Images from Saturday's game against Oklahoma at Allen Fieldhouse.
Kansas coach Bill Self talks after his team's 67-54 win over Oklahoma on Jan. 26, 2013.
Generally, the chant “We’re No. 1! We’re No. 1!” starts loud, grows louder and ultimately shakes the building.
Not now. Not in college basketball. Not anywhere in the country.
After his team again defended like a champion, Kansas coach Bill Self was asked if it is ready for a No. 1 ranking.
“No,” Self said. “Nor are we deserving.”
Then the mental Rolodex of other highly ranked schools swiftly spun and he took his answer in another direction.
“You know, somebody’s got to be it though,” he said.
Bingo. The weekly Associated Press college basketball poll measures today’s teams against each other, not against top-ranked juggernauts from years past.
Michigan, should it win at Illinois — the Big 10 school where Self and the two coaches he defeated this past week used to coach — likely will remain one spot ahead of Kansas and top the AP poll and Kansas would probably rank No. 1 in the far less prestigious coaches’ poll. (Can’t tell I’m a voter in the AP version, can you?)
“If they’re (No.) 1 in both of them, that wouldn’t bother me much at all,” Self said of the Wolverines. “But you know, somebody’s got to do it, and if it’s us, that would be great.”
Kansas (18-1 overall, 6-0 in the Big 12) pushed its winning streak to 17 games with Saturday’s 67-54 victory against Oklahoma.
“You know I never would have thought before the season that this team could be No. 1 at any point in time,” Self said. “That’s great for our kids and everything, but I think after today our guys know our success winning will be short-lived if in fact we don’t come in with better focus than we did today.”
Unlike a year ago, when Kentucky had a band of stars now making nice livings in the NBA even though some aren’t old enough to drink, this could be one of those years in which age and experience could trump pure talent. Why? It’s a shallow talent pool across the country, much less on any one particular team.
“We’ve had a lot of teams in here that didn’t have their ‘A’ game focus-wise but they were so talented they could still get by. This team’s not like that. This team has less margin for error. So that’s why it disappoints me,” Self said.
At a school that draws No. 1 seeds on a near-annual basis, it’s tough not to compare today to yesterday. The best recent standard is the 2008 national-championship team.
“We had seven NBA players on one team,” Self said. “If those guys didn’t have their ‘A’ game, their ‘B’ game or ‘C’ game focus-wise we would still be OK because their talent was so high. We’re not like that now.”
Shaky point-guard play — Elijah Johnson watched half the first half with two fouls and had his pocket picked twice late — kept Kansas from running away with this one and was a particular point of dismay for the coach.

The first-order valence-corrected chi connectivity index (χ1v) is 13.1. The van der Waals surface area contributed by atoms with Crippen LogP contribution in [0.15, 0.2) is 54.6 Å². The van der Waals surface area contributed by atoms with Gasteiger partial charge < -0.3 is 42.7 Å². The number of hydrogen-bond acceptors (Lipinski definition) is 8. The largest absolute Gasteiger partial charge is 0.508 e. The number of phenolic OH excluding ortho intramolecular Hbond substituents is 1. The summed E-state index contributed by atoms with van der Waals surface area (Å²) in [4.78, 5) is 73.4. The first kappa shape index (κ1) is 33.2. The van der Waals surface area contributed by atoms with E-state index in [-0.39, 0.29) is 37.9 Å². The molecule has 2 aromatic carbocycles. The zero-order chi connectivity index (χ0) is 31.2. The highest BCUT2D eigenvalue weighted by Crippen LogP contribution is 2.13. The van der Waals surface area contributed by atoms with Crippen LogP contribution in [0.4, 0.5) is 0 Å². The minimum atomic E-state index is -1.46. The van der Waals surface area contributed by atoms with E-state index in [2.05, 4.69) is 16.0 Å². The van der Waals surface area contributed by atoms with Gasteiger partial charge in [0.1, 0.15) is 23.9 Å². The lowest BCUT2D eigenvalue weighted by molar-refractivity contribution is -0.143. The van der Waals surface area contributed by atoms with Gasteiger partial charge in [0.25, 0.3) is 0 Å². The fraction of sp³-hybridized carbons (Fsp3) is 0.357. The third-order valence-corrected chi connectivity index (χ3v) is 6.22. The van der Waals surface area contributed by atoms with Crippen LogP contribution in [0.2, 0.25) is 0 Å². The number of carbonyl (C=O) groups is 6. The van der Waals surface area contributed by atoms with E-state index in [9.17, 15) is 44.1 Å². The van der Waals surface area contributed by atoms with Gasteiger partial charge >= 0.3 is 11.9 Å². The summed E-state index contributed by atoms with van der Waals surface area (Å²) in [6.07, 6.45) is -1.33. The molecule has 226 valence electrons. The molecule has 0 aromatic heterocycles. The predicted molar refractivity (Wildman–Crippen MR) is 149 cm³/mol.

“We can’t afford to make mental mistakes and not play with the same energy and things like that,” Self said. “It doesn’t mean we’re awful by any stretch. It doesn’t mean they’re trying not to be focused or anything, but we didn’t have that. We weren’t razor-sharp today by any stretch. And then I think you get real average real fast.”
Kansas plays extraordinary defense and finishes exceptionally well on the fast break, but it’s far from a perfect team, especially when trying to score from its half-court offense. Perfection is not a prerequisite of a No. 1 ranking.
I’ll put Kansas at the top of my ballot because it won on Ohio State’s home court, the site of Michigan’s lone loss. But if Michigan defeats Illinois, the argument that the Wolverines deserve the top spot because it’s easier to win in the Big 12 than the Big Ten certainly has merit as well.
Put on the spot after Saturday’s game, Kruger endorsed the Jayhawks after being asked: Does Kansas look like a typical No. 1 team?
“Yeah, I think they’re great,” he said. “They’ve got terrific athletes on the perimeter, big shot-blocker inside. They’ve got guys who are very unselfish. Bill does a terrific job. They play the game. They play the game the way it’s supposed to be played. They move the ball and they’re great defensively. Yeah, they’re deserving. I hope they are No. 1.”
Well, what else would you expect a gentleman’s gentleman possibly on his way to coaching a fifth different school into the NCAA Tournament to say?
Besides, as Self said, somebody has to be No. 1. It’s not Duke, which lost by 27 points to Miami earlier in the week.
Or Louisville, which has lost three games in a row. Or Syracuse, upset in overtime Saturday at Villanova.
And it’s sure not Northern Illinois, which in Saturday’s 42-25 loss to Eastern Michigan made 1 of 31 field-goal attempts on the way to four first-half points. Definitely not Northern Illinois.